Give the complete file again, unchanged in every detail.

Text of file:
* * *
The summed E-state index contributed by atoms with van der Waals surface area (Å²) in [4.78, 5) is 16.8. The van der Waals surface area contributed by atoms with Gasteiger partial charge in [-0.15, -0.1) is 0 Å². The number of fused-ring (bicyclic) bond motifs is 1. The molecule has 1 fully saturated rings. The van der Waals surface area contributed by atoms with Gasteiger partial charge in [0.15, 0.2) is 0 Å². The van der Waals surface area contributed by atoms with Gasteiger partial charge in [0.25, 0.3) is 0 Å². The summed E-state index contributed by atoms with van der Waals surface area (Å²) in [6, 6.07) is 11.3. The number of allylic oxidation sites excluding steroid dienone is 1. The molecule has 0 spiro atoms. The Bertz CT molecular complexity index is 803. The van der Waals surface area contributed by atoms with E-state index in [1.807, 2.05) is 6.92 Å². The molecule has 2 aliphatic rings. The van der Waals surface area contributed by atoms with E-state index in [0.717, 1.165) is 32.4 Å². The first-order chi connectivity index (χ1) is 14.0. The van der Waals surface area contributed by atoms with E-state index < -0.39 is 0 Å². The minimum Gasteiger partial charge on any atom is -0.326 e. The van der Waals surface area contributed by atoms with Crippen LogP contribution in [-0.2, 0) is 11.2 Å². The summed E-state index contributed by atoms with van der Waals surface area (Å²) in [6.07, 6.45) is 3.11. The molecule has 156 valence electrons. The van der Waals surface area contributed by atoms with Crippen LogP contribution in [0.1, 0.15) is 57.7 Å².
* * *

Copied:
The summed E-state index contributed by atoms with van der Waals surface area (Å²) in [4.78, 5) is 16.8. The van der Waals surface area contributed by atoms with Gasteiger partial charge in [-0.15, -0.1) is 0 Å². The number of fused-ring (bicyclic) bond motifs is 1. The molecule has 1 fully saturated rings. The van der Waals surface area contributed by atoms with Gasteiger partial charge in [0.15, 0.2) is 0 Å². The van der Waals surface area contributed by atoms with Gasteiger partial charge in [0.25, 0.3) is 0 Å². The summed E-state index contributed by atoms with van der Waals surface area (Å²) in [6, 6.07) is 11.3. The number of allylic oxidation sites excluding steroid dienone is 1. The molecule has 0 spiro atoms. The Bertz CT molecular complexity index is 803. The van der Waals surface area contributed by atoms with E-state index in [1.807, 2.05) is 6.92 Å². The molecule has 2 aliphatic rings. The van der Waals surface area contributed by atoms with E-state index in [0.717, 1.165) is 32.4 Å². The first-order chi connectivity index (χ1) is 14.0. The van der Waals surface area contributed by atoms with E-state index < -0.39 is 0 Å². The minimum Gasteiger partial charge on any atom is -0.326 e. The van der Waals surface area contributed by atoms with Crippen LogP contribution in [-0.2, 0) is 11.2 Å². The summed E-state index contributed by atoms with van der Waals surface area (Å²) in [6.07, 6.45) is 3.11. The molecule has 156 valence electrons. The van der Waals surface area contributed by atoms with Crippen LogP contribution in [0.1, 0.15) is 57.7 Å².